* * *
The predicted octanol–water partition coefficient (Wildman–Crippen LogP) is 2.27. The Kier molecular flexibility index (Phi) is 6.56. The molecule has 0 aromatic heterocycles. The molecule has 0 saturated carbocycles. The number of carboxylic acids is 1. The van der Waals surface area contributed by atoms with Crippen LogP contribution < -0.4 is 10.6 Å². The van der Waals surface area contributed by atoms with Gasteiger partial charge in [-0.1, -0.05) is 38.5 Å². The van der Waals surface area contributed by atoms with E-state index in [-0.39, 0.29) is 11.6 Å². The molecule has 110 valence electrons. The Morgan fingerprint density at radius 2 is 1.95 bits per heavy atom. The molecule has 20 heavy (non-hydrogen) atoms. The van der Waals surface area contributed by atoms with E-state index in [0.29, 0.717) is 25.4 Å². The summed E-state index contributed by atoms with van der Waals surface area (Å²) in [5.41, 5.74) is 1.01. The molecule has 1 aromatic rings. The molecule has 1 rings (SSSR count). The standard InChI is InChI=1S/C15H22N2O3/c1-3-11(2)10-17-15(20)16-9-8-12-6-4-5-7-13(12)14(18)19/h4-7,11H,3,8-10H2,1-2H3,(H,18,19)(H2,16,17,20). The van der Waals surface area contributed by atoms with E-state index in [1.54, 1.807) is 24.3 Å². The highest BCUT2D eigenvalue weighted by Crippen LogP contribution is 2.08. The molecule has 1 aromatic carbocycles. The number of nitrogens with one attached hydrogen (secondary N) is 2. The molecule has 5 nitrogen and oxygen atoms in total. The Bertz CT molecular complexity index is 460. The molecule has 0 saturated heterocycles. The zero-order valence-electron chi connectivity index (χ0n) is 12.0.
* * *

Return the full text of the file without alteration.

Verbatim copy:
The predicted octanol–water partition coefficient (Wildman–Crippen LogP) is 2.27. The Kier molecular flexibility index (Phi) is 6.56. The molecule has 0 aromatic heterocycles. The molecule has 0 saturated carbocycles. The number of carboxylic acids is 1. The van der Waals surface area contributed by atoms with Crippen LogP contribution < -0.4 is 10.6 Å². The van der Waals surface area contributed by atoms with Gasteiger partial charge in [-0.1, -0.05) is 38.5 Å². The van der Waals surface area contributed by atoms with E-state index in [-0.39, 0.29) is 11.6 Å². The molecule has 110 valence electrons. The Morgan fingerprint density at radius 2 is 1.95 bits per heavy atom. The molecule has 20 heavy (non-hydrogen) atoms. The van der Waals surface area contributed by atoms with E-state index in [0.29, 0.717) is 25.4 Å². The summed E-state index contributed by atoms with van der Waals surface area (Å²) in [5.41, 5.74) is 1.01. The molecule has 1 aromatic rings. The molecule has 1 rings (SSSR count). The standard InChI is InChI=1S/C15H22N2O3/c1-3-11(2)10-17-15(20)16-9-8-12-6-4-5-7-13(12)14(18)19/h4-7,11H,3,8-10H2,1-2H3,(H,18,19)(H2,16,17,20). The van der Waals surface area contributed by atoms with E-state index in [1.54, 1.807) is 24.3 Å². The highest BCUT2D eigenvalue weighted by Crippen LogP contribution is 2.08. The molecule has 1 aromatic carbocycles. The number of nitrogens with one attached hydrogen (secondary N) is 2. The molecule has 5 nitrogen and oxygen atoms in total. The Bertz CT molecular complexity index is 460. The molecule has 0 saturated heterocycles. The zero-order valence-electron chi connectivity index (χ0n) is 12.0.